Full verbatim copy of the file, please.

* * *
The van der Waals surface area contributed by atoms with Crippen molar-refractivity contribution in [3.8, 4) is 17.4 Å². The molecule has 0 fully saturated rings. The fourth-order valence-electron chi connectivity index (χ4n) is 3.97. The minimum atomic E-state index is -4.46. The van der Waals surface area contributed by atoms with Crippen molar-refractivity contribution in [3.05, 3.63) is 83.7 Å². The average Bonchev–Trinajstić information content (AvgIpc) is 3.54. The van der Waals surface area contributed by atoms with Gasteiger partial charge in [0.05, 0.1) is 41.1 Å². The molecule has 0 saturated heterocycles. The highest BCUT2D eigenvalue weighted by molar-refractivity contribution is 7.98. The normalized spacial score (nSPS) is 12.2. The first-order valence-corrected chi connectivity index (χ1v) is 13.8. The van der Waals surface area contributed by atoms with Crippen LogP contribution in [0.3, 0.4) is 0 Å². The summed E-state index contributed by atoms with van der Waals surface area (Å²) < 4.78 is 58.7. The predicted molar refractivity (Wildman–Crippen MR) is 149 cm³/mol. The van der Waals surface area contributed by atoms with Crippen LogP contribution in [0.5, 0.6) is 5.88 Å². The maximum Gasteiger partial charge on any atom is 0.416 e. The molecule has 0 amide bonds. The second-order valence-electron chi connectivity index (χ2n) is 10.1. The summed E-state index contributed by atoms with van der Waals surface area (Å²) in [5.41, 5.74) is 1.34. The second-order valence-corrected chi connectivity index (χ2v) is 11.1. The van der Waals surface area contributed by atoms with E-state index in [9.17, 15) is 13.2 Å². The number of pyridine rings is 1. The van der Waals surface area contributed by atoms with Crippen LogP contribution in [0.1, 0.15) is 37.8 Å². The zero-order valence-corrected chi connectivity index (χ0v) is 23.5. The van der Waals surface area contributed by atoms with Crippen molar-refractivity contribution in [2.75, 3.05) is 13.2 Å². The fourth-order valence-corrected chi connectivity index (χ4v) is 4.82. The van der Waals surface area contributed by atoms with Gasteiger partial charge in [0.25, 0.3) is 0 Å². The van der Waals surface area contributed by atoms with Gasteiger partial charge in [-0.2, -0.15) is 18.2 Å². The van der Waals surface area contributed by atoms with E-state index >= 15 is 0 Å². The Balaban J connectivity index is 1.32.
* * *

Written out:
The van der Waals surface area contributed by atoms with Crippen molar-refractivity contribution in [3.8, 4) is 17.4 Å². The molecule has 0 fully saturated rings. The fourth-order valence-electron chi connectivity index (χ4n) is 3.97. The minimum atomic E-state index is -4.46. The van der Waals surface area contributed by atoms with Crippen molar-refractivity contribution in [3.05, 3.63) is 83.7 Å². The average Bonchev–Trinajstić information content (AvgIpc) is 3.54. The van der Waals surface area contributed by atoms with Gasteiger partial charge in [0.05, 0.1) is 41.1 Å². The molecule has 0 saturated heterocycles. The highest BCUT2D eigenvalue weighted by molar-refractivity contribution is 7.98. The normalized spacial score (nSPS) is 12.2. The first-order valence-corrected chi connectivity index (χ1v) is 13.8. The van der Waals surface area contributed by atoms with Crippen LogP contribution in [0.3, 0.4) is 0 Å². The summed E-state index contributed by atoms with van der Waals surface area (Å²) < 4.78 is 58.7. The predicted molar refractivity (Wildman–Crippen MR) is 149 cm³/mol. The van der Waals surface area contributed by atoms with Crippen LogP contribution in [0.5, 0.6) is 5.88 Å². The maximum Gasteiger partial charge on any atom is 0.416 e. The molecule has 0 amide bonds. The second-order valence-electron chi connectivity index (χ2n) is 10.1. The summed E-state index contributed by atoms with van der Waals surface area (Å²) in [5.41, 5.74) is 1.34. The second-order valence-corrected chi connectivity index (χ2v) is 11.1. The van der Waals surface area contributed by atoms with E-state index in [9.17, 15) is 13.2 Å². The number of pyridine rings is 1. The van der Waals surface area contributed by atoms with Crippen LogP contribution in [0.1, 0.15) is 37.8 Å². The zero-order valence-corrected chi connectivity index (χ0v) is 23.5. The van der Waals surface area contributed by atoms with Crippen molar-refractivity contribution in [2.75, 3.05) is 13.2 Å². The fourth-order valence-corrected chi connectivity index (χ4v) is 4.82. The van der Waals surface area contributed by atoms with Gasteiger partial charge in [0.25, 0.3) is 0 Å². The van der Waals surface area contributed by atoms with Gasteiger partial charge in [-0.2, -0.15) is 18.2 Å². The van der Waals surface area contributed by atoms with E-state index >= 15 is 0 Å². The Balaban J connectivity index is 1.32.